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Async builder and cancellation in structured concurrency #763

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qwwdfsad opened this Issue Oct 25, 2018 · 16 comments

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@qwwdfsad
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qwwdfsad commented Oct 25, 2018

Background

After async integration with structured concurrency (#552), any failure in async cancels its parent.
For example, following code

try {
  async { error("") }.await()
} catch (e: Throwable) {
  ...
}

cancels outer scope and it usually leads to undesired consequences.
The rationale behind this change was simple, it was previously hard or impossible to have proper parallel decomposition to fail when one of the decomposed computations failed.

While there is nothing wrong with that reasoning (=> we won't revert this change), we now have a more serious problem with user's intuition of this behaviour.
async is a way too polluted keyword which neither reflects its purpose in kotlinx.coroutines nor matches similar concepts in other paradigms or programming languages, so any newcomer will be confused with this behaviour and thus has no or incorrect mental model about it.

Moreover, if someone already understands concept of kotlinx.coroutines async, (s)he still may want to have future-like behaviour (and according to our slack, demand for that is quite high).
And there is no simple answer to that.
To have a proper semantic (one-way cancellation), one should write something like async(SupervisorJob(coroutineContext[Job])) { ... } (really?!) and it completely defies the goal of having clear and easily understandable API. coroutineScope is not applicable for that purpose, because it awaits all its children and GlobalScope is just unsafe.

We should address this issue and educating users with "this is intended 'async' behaviour" without providing an alternative is just wrong. I can't imagine the situation where someone asks about this behaviour in Slack and community responds with "yes, this is how it works, you actually need async(SupervisorJob(coroutineContext[Job])) { ... }"

Possible solutions

In my opinion, it is necessary to provide future-like builder (aka "old" async) and it would be nice if its name won't clash with anything we already have.
For example, deferred builder. It is not something newcomers will start to use immediately (while async is kinda red flag "please use me") due to its name, but it is a simple concept, it is clean, short and easy to explain (see my "can't imagine the situation" rant).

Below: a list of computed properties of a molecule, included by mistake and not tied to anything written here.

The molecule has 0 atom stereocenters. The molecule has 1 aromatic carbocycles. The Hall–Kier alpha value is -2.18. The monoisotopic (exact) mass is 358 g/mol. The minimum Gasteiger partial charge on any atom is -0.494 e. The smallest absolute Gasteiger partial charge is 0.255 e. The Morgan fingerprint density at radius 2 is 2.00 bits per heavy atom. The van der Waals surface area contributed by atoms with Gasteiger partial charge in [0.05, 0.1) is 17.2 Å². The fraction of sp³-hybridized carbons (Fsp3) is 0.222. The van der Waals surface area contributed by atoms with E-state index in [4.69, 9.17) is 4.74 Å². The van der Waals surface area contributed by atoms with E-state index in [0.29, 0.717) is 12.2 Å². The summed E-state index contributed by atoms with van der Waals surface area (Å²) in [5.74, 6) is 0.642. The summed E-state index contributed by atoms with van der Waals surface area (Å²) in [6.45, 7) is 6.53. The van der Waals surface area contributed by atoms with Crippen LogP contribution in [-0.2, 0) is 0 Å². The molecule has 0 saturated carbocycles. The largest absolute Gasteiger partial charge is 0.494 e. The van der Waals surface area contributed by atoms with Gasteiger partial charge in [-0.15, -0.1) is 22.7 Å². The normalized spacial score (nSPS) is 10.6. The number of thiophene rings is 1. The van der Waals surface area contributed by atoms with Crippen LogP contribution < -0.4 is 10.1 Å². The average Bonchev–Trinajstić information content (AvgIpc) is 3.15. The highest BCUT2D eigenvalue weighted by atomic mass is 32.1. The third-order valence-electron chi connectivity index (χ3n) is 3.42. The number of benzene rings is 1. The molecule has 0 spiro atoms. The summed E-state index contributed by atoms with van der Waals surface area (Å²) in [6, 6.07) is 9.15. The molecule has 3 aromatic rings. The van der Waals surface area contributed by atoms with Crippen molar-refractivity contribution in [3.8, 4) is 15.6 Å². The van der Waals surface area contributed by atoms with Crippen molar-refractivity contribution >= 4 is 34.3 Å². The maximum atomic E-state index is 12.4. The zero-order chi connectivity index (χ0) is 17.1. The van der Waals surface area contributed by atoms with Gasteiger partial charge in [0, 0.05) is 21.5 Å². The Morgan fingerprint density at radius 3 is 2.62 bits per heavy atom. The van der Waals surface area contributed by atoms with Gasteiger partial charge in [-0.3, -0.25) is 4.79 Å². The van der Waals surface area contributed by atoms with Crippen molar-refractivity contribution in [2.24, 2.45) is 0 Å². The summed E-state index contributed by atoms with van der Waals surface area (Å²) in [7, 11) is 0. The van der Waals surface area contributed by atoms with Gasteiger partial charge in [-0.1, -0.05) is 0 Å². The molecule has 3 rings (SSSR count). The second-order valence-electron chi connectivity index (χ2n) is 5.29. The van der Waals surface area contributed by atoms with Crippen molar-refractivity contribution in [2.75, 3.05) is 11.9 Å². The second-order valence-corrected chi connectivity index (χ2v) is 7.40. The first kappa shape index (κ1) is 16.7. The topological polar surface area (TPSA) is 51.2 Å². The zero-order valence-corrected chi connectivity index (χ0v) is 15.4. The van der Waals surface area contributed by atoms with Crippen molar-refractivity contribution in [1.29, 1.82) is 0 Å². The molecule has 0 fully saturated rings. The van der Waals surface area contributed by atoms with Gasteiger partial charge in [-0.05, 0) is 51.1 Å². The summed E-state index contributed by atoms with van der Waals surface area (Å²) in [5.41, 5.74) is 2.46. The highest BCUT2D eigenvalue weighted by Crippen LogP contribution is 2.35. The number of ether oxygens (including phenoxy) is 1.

Another possible solution (please take it with a grain of salt, it requires a lot more design/discussing with other users) is to deprecate async at all. As I have mentioned, this name is useless, polluted and does not reflect its semantics. Even with deferred builder, we still should make a tremendous effort with educating users that this is not async you are familiar with, this is completely different async.
But if we will deprecate it and introduce another primitive with a more intuitive name, for example, decompose {} (naming here is a crucial part, decompose is just the first thing that popped in my mind), then we will have no problems with async. Newcomers won't see their familiar async, but deferred and decompose and then will choose the right primitive consciously.

Reported:
https://discuss.kotlinlang.org/t/caught-exceptions-are-still-propagated-to-the-thread-uncaughtexceptionhandler/10170
#753
#787
#691

@qwwdfsad qwwdfsad added the design label Oct 25, 2018

@fvasco

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fvasco commented Oct 25, 2018

@qwwdfsad I agree with your concerns.

Unfortunately I don't fully understand your consideration about async, personally I like the old pattern async ... await.

My proposal is to consider fork instead of decompose.
The decompose word suggests me the data structure decomposition, instead fork remembers me the fork join pattern, so we fork the current scope for a future join.

My second consideration is to avoid any join or await phases, this avoids any try { await() } catch { ... } block. In my example below is not clear how handle error inside the coroutine scope.

suspend fun <T : Comparable<T>> List<T>.quickSort(): List<T> = 
    if(size <= 1) this
    else coroutineScope {
        val pivot = first()
        val (smaller, greater) = drop(1).partition { it <= pivot}
        val smallerSorted by fork { smaller.quickSort() }
        val greaterSorted by fork { greater.quickSort() }
        smallerSorted.quickSort() + pivot + greaterSorted.quickSort()
    }
@LouisCAD

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LouisCAD commented Oct 25, 2018

@fvasco This would need to allow suspend val for delegated properties.

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fvasco commented Oct 26, 2018

Yes @LouisCAD, I like the idea.
Do you have any consideration against the suspending delegates?

suspend operator fun <T> Fork<T>.getValue(thisRef: Any?, property: KProperty<*>): T

Edit: suspending delegates does not requires suspend val

@SolomonSun2010

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SolomonSun2010 commented Oct 26, 2018

@qwwdfsad I agree with your concerns.

Unfortunately I don't fully understand your consideration about async, personally I like the old pattern async ... await.

My proposal is to consider Erlang style spawn / link / monitor instead of decompose.
spawn(modulename, myfuncname, []) % Erlang
please see also:
http://erlang.org/doc/reference_manual/processes.html

Also could consider go but for safety better Go style go ?
go(CTX) { myfunc() }

@LouisCAD

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LouisCAD commented Oct 26, 2018

@fvasco Wow, I didn't know about this trick!
In Kotlin 1.2.71, this compiles, and works as you would expect, apart from the IDE not showing the suspension point for delegated property/local access, but on declaration instead:

private suspend operator fun <T> Deferred<T>.getValue(
    thisRef: Any?,
    property: KProperty<*>
): T = await()

val a by async { // IDE shows suspend call here
    delay(5000)
    1
}
val b by async { // IDE shows suspend call here too
    delay(5000)
    2
}
val c = a + b // Suspends, but IDE doesn't show it.

However, according to play.kotl.in, this no longer compiles in Kotlin 1.3, as suspend operator getValue seems to have been marked as unsupported.

@fvasco

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fvasco commented Oct 27, 2018

Hi @LouisCAD,
the above example is the my preferred way for building a suspending lazy property (#706):
The fork function is heavily inspired by the lazy one, so I consider it as single solution for launch, async and lazy in a coroutine scope (for decomposition use case).

In my opinion async is a good operator to start a deferred computation and handle its result later (i.e. the awaitFirst problem #424). async live in the scope but it should not fail the scope.

A different consideration is for launch, for my use case it is very uncommon to use a scoped launch, it exposes only a boolean exit status (isCancelled) and it is pretty unclear how to handle it, the most common solution is to steal the error using a CompletionHandler (#345).